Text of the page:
In the United States, if the FBI thinks you committed a crime, it can go to a judge for a warrant and search your house. But if your house happens to be in Ireland, would a U.S. warrant give the Feds permission to search your property? Of course not.
But what about digital property? Does the FBI have the authority to access someone’s data, even if it is stored outside of the U.S.?
The Second Circuit Court of Appeals is trying to answer that second question. Microsoft and the U.S. Department of Justice are waiting for the decision that will determine whether or not law enforcement officials can access emails stored outside of U.S. borders. No matter which side wins, the ruling will affect discussions about national sovereignty and how it relates to the Internet for years to come.
The case began when a judge issued a warrant requiring Microsoft to turn over emails of a suspected drug trafficker that were stored on an Irish server. A lower court upheld the warrant’s validity when the company protested. Microsoft fought back, arguing that such a demand was an extraterritorial warrant and that investigators needed to get an Irish warrant to access the emails. The U.S. government countered that because Microsoft is based in Redmond, Washington, all of its data is subject to U.S. warrants.
Behind the dispute is the practical matter that it takes an average of 10 months to process a U.S. warrant request under a mutual legal assistance agreement. Pulling data from the Irish server remotely would take minutes.
Microsoft—and most other technology companies—provides its services in the cloud, storing data on remote servers to provide quick, multi-device access to consumers. However, the term “cloud” itself is a misnomer. It evokes the idea of data floating about, placeless. But this notion of the cloud is an illusion: data in the cloud is stored on physical servers that are situated squarely on sovereign territory, and the companies that manage the data are subject to the laws of that country.
If Microsoft wins its appeal, the U.S. government would be compelled to go through established mutual legal assistance processes to get its hands on data stored on servers outside of U.S borders. Judging from Ireland’s support of Microsoft’s position, other states favor this outcome and would quickly embrace an affirmation of their data sovereignty. Some countries, such as Russia and Australia, already require data about their citizens to be stored locally, in order to keep it beyond the reach of the United States. At least 20 more countries have considered similar laws.
If Microsoft wins its lawsuit, such “data localization” regulations could become the norm. But if that happens, technology companies would face a compliance nightmare. They would have to build expensive data storage facilities abroad, fork over hefty fines, or give up on major markets. Startups with fewer resources would find it exceedingly difficult to expand abroad, stifling the spread of innovation.
It’s not just a business problem, either. Many warn that if the court rules in Microsoft’s favor it could pave the way for a “Balkanization” of the Internet that would fracture the global network.
On the other hand, if the Department of Justice wins, the outcome may not look all that different. Microsoft insists that extending the reach of search warrants to data stored abroad will start a “global free-for-all” in which “any country with jurisdiction over a provider can reach into any other country” and plunder its emails. Suddenly, foreign companies offering localized data solutions would find their services in high demand with neither the companies nor their data subject to U.S. law. The resulting patchwork of local solutions sounds remarkably similar to the “Balkanization” situation the experts warn of.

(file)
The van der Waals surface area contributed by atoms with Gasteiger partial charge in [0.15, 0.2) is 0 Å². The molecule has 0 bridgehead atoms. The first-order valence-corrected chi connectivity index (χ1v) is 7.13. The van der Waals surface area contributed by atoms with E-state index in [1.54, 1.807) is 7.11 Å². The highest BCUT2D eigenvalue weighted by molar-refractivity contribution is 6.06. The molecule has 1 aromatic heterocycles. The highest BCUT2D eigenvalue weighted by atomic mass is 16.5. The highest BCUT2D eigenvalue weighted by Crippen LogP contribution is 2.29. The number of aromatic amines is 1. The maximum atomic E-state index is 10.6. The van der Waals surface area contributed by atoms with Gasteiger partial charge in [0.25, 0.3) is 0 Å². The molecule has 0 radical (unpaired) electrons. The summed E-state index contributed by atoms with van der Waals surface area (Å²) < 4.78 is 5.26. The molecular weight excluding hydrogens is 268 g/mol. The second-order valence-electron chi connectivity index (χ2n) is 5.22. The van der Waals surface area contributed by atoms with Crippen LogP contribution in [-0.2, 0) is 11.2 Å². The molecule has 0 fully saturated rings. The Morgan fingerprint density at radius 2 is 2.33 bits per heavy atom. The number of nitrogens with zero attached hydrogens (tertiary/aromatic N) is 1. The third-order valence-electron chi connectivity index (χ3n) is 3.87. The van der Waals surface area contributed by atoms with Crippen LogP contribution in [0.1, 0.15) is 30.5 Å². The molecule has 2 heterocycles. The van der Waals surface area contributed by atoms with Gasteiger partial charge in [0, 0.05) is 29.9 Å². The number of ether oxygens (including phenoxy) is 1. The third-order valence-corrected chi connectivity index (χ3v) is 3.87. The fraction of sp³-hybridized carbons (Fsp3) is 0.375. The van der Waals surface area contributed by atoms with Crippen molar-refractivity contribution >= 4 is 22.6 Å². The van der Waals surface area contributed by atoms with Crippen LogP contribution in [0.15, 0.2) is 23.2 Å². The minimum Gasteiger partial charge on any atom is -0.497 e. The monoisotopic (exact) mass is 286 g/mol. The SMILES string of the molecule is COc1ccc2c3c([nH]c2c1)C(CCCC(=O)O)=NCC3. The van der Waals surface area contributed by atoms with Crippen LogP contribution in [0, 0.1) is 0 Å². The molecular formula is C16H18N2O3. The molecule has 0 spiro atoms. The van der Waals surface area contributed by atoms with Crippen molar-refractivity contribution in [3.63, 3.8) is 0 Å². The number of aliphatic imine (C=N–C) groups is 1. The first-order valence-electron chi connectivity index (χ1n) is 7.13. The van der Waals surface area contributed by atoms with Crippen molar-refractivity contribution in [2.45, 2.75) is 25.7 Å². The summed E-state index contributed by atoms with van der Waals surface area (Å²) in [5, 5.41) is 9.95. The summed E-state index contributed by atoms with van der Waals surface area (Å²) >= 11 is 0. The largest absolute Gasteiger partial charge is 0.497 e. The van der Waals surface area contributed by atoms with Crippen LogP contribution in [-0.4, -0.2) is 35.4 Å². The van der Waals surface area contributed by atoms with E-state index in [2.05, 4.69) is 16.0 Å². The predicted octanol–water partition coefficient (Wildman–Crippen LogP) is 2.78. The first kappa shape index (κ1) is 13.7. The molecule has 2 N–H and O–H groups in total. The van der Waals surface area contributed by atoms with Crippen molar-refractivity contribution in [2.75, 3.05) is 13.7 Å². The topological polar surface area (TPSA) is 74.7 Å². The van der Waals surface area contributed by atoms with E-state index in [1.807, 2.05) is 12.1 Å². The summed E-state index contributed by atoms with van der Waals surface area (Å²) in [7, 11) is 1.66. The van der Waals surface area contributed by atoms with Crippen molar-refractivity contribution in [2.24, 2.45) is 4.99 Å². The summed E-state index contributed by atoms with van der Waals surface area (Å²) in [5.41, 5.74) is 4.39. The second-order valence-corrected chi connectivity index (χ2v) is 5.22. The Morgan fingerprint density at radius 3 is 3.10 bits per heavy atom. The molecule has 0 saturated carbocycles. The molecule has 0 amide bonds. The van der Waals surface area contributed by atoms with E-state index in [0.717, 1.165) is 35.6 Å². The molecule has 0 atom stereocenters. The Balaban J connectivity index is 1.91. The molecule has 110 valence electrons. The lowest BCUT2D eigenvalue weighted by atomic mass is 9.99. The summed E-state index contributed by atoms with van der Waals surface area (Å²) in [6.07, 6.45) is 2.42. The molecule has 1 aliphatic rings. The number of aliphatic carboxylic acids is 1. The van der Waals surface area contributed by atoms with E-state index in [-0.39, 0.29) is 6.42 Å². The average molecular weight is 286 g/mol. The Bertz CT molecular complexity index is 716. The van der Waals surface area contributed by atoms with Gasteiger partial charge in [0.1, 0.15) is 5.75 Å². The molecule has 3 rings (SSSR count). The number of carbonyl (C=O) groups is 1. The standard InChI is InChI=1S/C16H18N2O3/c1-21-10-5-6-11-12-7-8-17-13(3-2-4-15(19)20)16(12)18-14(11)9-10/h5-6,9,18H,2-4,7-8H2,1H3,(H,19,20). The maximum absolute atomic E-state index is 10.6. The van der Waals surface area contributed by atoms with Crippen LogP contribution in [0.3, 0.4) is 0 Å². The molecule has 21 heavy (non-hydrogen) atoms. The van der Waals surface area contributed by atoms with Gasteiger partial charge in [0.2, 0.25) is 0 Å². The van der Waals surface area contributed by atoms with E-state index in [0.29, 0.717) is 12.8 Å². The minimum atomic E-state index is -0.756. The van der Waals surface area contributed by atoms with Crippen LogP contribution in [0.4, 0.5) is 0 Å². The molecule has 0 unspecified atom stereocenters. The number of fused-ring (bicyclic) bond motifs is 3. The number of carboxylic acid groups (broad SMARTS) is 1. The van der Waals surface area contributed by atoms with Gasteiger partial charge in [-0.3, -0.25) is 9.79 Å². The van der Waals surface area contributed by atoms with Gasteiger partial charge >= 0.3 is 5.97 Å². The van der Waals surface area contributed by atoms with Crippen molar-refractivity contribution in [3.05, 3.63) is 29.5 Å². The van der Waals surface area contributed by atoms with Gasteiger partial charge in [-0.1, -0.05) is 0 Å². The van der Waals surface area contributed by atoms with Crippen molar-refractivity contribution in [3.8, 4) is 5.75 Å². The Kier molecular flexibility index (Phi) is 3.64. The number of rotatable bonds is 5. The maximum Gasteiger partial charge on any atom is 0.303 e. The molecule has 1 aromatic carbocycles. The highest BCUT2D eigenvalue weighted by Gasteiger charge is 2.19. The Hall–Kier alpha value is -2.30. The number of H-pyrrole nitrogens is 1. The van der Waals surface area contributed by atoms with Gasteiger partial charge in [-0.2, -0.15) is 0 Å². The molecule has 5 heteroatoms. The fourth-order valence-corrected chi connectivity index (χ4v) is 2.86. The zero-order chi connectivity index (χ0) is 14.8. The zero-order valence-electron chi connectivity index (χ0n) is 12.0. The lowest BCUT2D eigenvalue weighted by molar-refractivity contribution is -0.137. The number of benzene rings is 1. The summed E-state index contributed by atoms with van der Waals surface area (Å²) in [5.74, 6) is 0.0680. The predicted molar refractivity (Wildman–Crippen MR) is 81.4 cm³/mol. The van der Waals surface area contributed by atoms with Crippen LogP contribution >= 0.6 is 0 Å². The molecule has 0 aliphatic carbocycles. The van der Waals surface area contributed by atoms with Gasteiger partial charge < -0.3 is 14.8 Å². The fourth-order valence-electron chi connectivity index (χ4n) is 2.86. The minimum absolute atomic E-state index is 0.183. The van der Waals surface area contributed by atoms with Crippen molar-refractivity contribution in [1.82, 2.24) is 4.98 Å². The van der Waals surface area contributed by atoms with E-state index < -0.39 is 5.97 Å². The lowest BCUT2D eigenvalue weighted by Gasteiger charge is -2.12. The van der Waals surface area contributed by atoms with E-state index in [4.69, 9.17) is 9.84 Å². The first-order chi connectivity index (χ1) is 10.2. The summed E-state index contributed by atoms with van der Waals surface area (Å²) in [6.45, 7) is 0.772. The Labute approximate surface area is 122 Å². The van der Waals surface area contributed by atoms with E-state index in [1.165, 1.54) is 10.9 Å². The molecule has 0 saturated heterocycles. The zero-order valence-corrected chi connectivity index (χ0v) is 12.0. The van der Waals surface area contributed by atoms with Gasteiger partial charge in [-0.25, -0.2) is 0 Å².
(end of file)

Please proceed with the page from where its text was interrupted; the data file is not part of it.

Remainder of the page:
At the moment, those warnings sound particularly prescient. Last week, the European Union’s Advocate General invalidated the existing Safe Harbor agreement that has governed data transfer from E.U. to U.S. servers due to concerns about privacy and government surveillance. Microsoft immediately filed a notice with the court, pointing out that the opinion “could subject U.S. companies to charges of violating European law any time they transfer personal data to the U.S., especially when U.S. law-enforcement agencies instigate the transfer.”
Concepts of national sovereignty on the Internet are getting hazier by the day. Last month, France’s data regulator ruled that the European Union’s “right to be forgotten” directive extends beyond Google.fr and other European search products to all search results, worldwide, for French citizens. Google responded: “As a matter of principle we respectfully disagree with the idea that one national data protection authority can assert global authority to control the content that people can access around the world.”
Simultaneously, China is reportedly pressuring U.S. tech companies to sign a pledge to turn over user data and source code in exchange for access to the massive Chinese market. Language in the document suggests the government wants a back door into encrypted communications, which could violate the privacy of foreigners communicating with Chinese citizens. Like France, China seems to prefer extraterritorial application of its domestic Internet policy—and if companies want access to the Chinese market, there may not be much they can do about it.
What the U.S. court really faces in the Microsoft case is an existential decision about the sovereignty of nations in the age of a global Internet. No matter which way the court rules, the case is indicative of problems we will continue to face as technology, built not to adhere to any international political order but to facilitate broad information-sharing and communication, clashes with an entrenched system of physical borders and interlocking jurisdictions that simply cannot contain the flow of data.